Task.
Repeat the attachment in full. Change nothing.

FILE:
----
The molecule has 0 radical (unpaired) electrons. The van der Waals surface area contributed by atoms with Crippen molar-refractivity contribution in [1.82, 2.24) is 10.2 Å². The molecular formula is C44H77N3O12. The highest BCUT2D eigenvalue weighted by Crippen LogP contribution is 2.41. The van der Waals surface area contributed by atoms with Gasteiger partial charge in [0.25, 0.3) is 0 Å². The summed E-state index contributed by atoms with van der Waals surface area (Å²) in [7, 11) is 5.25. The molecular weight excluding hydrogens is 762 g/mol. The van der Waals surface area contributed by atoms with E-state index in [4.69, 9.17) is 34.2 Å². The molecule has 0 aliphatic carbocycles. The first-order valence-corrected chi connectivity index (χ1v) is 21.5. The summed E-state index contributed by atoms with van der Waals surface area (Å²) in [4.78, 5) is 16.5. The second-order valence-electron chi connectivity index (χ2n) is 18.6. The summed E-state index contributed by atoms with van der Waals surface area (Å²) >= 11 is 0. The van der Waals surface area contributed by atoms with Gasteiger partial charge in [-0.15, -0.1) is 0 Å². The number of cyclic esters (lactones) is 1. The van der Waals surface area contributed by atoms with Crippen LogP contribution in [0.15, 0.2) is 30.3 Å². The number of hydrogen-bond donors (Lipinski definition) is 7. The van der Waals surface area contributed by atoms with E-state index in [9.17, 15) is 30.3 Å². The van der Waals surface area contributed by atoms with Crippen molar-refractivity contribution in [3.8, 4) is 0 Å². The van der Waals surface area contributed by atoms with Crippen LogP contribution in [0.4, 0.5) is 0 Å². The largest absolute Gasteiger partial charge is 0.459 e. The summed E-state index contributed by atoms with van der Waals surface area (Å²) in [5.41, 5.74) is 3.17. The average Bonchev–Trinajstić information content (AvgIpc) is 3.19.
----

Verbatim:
The molecule has 0 radical (unpaired) electrons. The van der Waals surface area contributed by atoms with Crippen molar-refractivity contribution in [1.82, 2.24) is 10.2 Å². The molecular formula is C44H77N3O12. The highest BCUT2D eigenvalue weighted by Crippen LogP contribution is 2.41. The van der Waals surface area contributed by atoms with Gasteiger partial charge in [0.25, 0.3) is 0 Å². The summed E-state index contributed by atoms with van der Waals surface area (Å²) in [7, 11) is 5.25. The molecular weight excluding hydrogens is 762 g/mol. The van der Waals surface area contributed by atoms with E-state index in [4.69, 9.17) is 34.2 Å². The molecule has 0 aliphatic carbocycles. The first-order valence-corrected chi connectivity index (χ1v) is 21.5. The summed E-state index contributed by atoms with van der Waals surface area (Å²) in [4.78, 5) is 16.5. The second-order valence-electron chi connectivity index (χ2n) is 18.6. The summed E-state index contributed by atoms with van der Waals surface area (Å²) >= 11 is 0. The van der Waals surface area contributed by atoms with Gasteiger partial charge in [-0.15, -0.1) is 0 Å². The number of cyclic esters (lactones) is 1. The van der Waals surface area contributed by atoms with Crippen LogP contribution in [0.15, 0.2) is 30.3 Å². The number of hydrogen-bond donors (Lipinski definition) is 7. The van der Waals surface area contributed by atoms with E-state index in [9.17, 15) is 30.3 Å². The van der Waals surface area contributed by atoms with Crippen molar-refractivity contribution in [3.8, 4) is 0 Å². The van der Waals surface area contributed by atoms with Crippen LogP contribution in [0.4, 0.5) is 0 Å². The largest absolute Gasteiger partial charge is 0.459 e. The summed E-state index contributed by atoms with van der Waals surface area (Å²) in [5.41, 5.74) is 3.17. The average Bonchev–Trinajstić information content (AvgIpc) is 3.19.